Crack the GMO Code

July 25, 2014 08:06 PM
 
future of food

Potential labeling solutions fail to satisfy critics

The potential applications for smartphones are ever increasing and wide ranging. Consider one of the latest ideas touted by U.S. Secretary of Agriculture Tom Vilsack. He is proposing that smartphone technology can help address the 
ongoing debate over labeling food products made from corn and soybeans containing genetically modified organisms (GMOs). 

Specifically, Vilsack recommends placing information about GMO ingredients on product bar codes. Consumers could then scan the codes with their smartphones to find out whether a specific grocery food item contains GMOs. Additional product information and nutritional details could also be embedded in the bar code for reference.

David Ropeik, a risk communications consultant, says he doubts GMO critics would be satisfied by the use of bar code technology "if their true intent is to simply scare people away" from buying such products.

In addition, some critics say they are opposed to the idea because not everyone owns a smartphone. Pew Research Center, a nonpartisan fact tank, indicates only 56% of American adults own a smartphone. That would mean up to 44% of adults would be unable to access product information via bar codes.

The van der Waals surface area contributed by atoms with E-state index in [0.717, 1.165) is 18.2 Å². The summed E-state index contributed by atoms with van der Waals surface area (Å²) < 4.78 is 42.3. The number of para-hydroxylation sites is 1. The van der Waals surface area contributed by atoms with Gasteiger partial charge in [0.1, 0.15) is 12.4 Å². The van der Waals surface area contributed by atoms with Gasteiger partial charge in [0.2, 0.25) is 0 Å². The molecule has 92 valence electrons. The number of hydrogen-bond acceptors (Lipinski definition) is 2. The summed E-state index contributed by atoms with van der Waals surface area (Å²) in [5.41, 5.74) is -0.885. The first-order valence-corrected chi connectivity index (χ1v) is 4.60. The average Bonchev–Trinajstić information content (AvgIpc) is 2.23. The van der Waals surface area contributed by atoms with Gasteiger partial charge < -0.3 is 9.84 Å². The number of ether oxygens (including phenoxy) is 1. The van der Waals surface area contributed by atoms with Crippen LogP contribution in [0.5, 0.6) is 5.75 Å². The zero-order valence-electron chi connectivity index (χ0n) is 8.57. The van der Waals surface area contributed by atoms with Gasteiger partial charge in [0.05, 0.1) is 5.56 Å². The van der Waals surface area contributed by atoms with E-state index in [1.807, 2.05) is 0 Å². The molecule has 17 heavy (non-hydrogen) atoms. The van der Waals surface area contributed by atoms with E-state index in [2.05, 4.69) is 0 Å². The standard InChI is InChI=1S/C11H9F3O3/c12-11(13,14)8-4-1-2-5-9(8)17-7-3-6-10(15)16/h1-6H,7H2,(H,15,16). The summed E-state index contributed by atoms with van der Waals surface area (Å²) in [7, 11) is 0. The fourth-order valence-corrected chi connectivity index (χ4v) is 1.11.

The demand for labeling. About the same time Vilsack proposed the smartphone idea, legislation was introduced by Rep. Mike Pompeo (R-Kan.) to establish a federal voluntary labeling standard for food and beverage products containing GMOs.

The proposed bill has been dubbed the Safe and Accurate Food Labeling Act. If passed into law it would give the Food and Drug Administration (FDA) authority over the labeling of GMO food and beverage ingredients. 

Consumers in some states are not waiting for the voluntary labeling bill to gain traction. In May, Vermont governor, Peter Shumlin, signed a bill into law that will require the labeling of food with GMOs. Under the new law, food products must start being labeled as such by July 1, 2016. A number of state and national trade groups are challenging the law. 

Along with Vermont, a group of consumers in Oregon are trying to get a labeling measure on the state’s November ballot. If it is approved by voters, the law will go into effect in mid-January. 
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